Nutrient leaching (and its prevention)
I've been tending three exotic potted plants for about two years: an olive tree, a lime tree, and a kumquat tree. These plants sort of fell into my lap when I visited a yard sale in my neighborhood, and happened to have use of a pickup truck to take them home for very little money. (I think they were $15 ea., for trees over 3' tall.)
They live on my concrete-slab patio during the warm seasons, and behind a west-facing bay window during the winter. During the first winter, the citrus bore a delightful amount of fragrant blossoms and fruit, but lost many leaves as spring approached. "I guess I should have been more careful about watering them", I thought. During the summer, they got lots of rain, and hand-watering as needed, and they all put out fresh leaves, but just a few fruit. "I guess they're waiting for winter again", I thought. But I didn't get fruit last winter, and not only did they shed some leaves (though not as many), whole branches withered and died. "Maybe I'm giving them too much water this winter", I thought. Back on the deck this recent spring, they did not revive as before.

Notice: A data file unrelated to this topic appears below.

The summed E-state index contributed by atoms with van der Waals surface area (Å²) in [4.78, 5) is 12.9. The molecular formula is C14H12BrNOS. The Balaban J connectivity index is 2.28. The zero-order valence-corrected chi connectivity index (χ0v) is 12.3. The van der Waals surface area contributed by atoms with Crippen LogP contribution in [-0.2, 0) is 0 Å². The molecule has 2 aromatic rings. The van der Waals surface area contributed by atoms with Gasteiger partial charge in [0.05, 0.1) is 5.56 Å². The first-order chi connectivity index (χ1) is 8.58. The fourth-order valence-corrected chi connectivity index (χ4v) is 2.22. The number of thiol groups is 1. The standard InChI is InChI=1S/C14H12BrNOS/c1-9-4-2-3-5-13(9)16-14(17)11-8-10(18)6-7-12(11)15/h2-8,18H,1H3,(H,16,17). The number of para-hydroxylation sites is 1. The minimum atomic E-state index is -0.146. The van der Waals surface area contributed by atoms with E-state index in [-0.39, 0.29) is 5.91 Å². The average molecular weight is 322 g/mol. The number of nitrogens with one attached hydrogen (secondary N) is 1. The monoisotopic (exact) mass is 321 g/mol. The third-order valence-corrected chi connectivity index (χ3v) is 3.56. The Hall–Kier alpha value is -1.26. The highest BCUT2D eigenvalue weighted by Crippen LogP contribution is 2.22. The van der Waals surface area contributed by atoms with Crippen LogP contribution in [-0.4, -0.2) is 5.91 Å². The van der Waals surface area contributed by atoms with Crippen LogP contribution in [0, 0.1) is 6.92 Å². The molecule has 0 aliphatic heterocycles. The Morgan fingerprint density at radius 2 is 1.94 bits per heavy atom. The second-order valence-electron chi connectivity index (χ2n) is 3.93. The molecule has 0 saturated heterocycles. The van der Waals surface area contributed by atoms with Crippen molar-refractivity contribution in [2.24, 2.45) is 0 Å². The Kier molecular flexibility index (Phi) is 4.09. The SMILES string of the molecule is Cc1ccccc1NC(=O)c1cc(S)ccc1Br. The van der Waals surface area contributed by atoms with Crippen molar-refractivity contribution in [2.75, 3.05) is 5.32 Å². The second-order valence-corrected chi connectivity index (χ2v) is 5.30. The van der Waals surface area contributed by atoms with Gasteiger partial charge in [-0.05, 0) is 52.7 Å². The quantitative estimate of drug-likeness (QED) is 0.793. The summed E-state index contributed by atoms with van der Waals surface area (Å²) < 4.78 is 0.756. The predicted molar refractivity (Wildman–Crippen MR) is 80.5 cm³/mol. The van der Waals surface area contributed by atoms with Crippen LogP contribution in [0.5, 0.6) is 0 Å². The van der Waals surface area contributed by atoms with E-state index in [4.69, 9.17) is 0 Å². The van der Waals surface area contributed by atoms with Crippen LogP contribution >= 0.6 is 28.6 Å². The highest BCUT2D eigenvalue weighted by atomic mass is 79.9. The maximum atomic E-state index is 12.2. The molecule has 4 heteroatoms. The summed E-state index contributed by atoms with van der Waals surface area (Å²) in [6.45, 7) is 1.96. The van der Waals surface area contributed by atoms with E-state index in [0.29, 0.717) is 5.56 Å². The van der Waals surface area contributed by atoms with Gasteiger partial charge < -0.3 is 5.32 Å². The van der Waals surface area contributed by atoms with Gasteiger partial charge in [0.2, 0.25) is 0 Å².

Then, I realized that the heavy summer rains of 2019 had probably leached a lot of nutrients out of them. Supporting evidence: algae was growing on the patio, using the lost nutrients. I hastily applied a few tablespoons of "citrus fertilizer" to each pot, and saw amazing responses from each within two weeks. Leaves, shoots, and then blossoms appeared.
Now, how could I prevent losing these nutrients again? I don't want to waste fertilizer, whether it's something that I buy or something that comes from the compost pile. What I've done is to salvage some corrugated plastic panels (formerly political campaign signs), cut them into disks that (mostly) cover the tops of the pots, and split sections of PVC pipe to protect the trunks. A locking cable-tie holds the two halves of the split pipe together, and also prevents the disk from lifting in the wind.